Size Matters: The Importance of Your Vehicle’s Weight Limits

Sometimes it seems like you never have enough stuff or enough places to put it, but it is important to remember your RV does have its limits. You need to understand what your vehicle’s weight limits are and never exceed them. Exceeding these limits is not only illegal but dangerous as well, overloading in one of the major factors in RV accidents. Not to mention the wear and tear overloading can do to the vehicle itself. Let us help you learn what those limits are, why they are important and how to avoid costly mistakes.

What are your vehicle’s weight limits?

It is easy to learn what your specific weight limits are, they are listed in the owner’s manual, but first, you need to understand what each limit means. Yes, I said limits as there are more than one.

1. Gross Vehicle Weight Rating (GVWR): This is the maximum allowable weight of the vehicle when fully loaded including all gear, passengers, fluids, and fuel.

2. Gross Axle Weight Rating (GAWR): This is the maximum allowable weight that each axle can carry and is based upon the carrying capacity of components such as suspension, wheels, tires, and brakes.

3. Gross Combined Weight Rating (GCWR): This is the maximum allowable weight of the fully loaded RV and any towed vehicle or trailer.

Exceeding either of these ratings will impact handling, cause excessive wear and tear on mechanical components, may prohibit use on certain roads and is illegal.

How to determine what your RV weighs

Figuring out whether or not you have exceeded any of you weight ratings is only possible in one way – having the unit weighed. You will need to locate a commercial truck scale, have the vehicle weighed empty and loaded. It is recommended you use a scale capable of giving you a weight for each axle which will allow you to determine whether or not you have exceeded GAWR and ensure proper weight distribution.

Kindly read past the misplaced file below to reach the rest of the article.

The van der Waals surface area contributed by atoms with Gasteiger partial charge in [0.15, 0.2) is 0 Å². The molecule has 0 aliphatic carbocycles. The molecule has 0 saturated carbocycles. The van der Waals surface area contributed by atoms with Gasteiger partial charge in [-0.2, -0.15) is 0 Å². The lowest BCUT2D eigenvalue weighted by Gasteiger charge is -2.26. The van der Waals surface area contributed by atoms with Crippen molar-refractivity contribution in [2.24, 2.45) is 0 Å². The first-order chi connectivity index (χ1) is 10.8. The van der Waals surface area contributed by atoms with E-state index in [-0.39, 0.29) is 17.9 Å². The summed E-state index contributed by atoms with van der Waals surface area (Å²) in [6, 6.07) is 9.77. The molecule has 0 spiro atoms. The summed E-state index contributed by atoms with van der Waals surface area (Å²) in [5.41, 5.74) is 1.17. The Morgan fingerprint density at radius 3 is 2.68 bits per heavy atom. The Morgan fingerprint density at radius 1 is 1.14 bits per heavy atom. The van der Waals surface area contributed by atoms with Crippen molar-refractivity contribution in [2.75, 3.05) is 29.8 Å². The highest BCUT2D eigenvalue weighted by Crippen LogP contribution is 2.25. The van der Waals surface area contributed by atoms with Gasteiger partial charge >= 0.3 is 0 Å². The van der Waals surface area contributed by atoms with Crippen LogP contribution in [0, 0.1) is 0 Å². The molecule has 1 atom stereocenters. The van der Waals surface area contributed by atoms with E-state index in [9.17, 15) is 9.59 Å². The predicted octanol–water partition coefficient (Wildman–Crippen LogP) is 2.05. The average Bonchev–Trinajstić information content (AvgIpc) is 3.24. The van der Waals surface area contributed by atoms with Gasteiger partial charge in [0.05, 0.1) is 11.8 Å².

If you find yourself at a trade or travel show you may be able to have your RV weight there; many vendors offer this service at reduced show rates. You can also find this service available at most commercial truck centers as well as quarries, storage facilities and some moving companies. Almost any business that sells cargo by weight items should have scales available.

It’s all about the packing

As stated earlier total weight is only part of the equation, you also need to make sure you distribute the weight properly. A vehicle which is loaded unevenly is as dangerous as one which is overloaded. Here are some tips on reducing weight and packing it correctly.

1. Take only what you need. You do not want to find yourself without something you need, but you also do not want to have a blow out because you took too much. If there are supplies you can pick up as needed, such as groceries or ice, don’t take them along for the ride. Likewise, if you are going to be somewhere with a reliable supply of safe water take only the amount you need in transit.

2. Put everything in its place. When you finally get your fully loaded RV to an adequate weight pay attention to where everything as stored and return it to the same spot each trip, this will ensure consistent weight distribution each time. You want less weight up front (due to engine weight), moderate weight surrounding water tank or generator and more weight to the rear.

3. Use your tow. If you are using a tow vehicle chances are you already use it to store some of your gear, but if you are towing a vehicle don’t forget it can carry equipment as well. This is an excellent place to store items you will only use in conjunction with that additional vehicle or those you will remove immediately upon reaching camp.

4. Weigh everything. Besides weighing the vehicle and gear as a whole, you should also weight all you gear independently. Keep a list of the weights, so you will know what changes when equipment is removed and weigh new gear before loading to understand how this will affect the GVWR.

For more information on the importance of your RV’s weight check out this YouTube video.

Updated: November 15, 2017 — 7:19 pm
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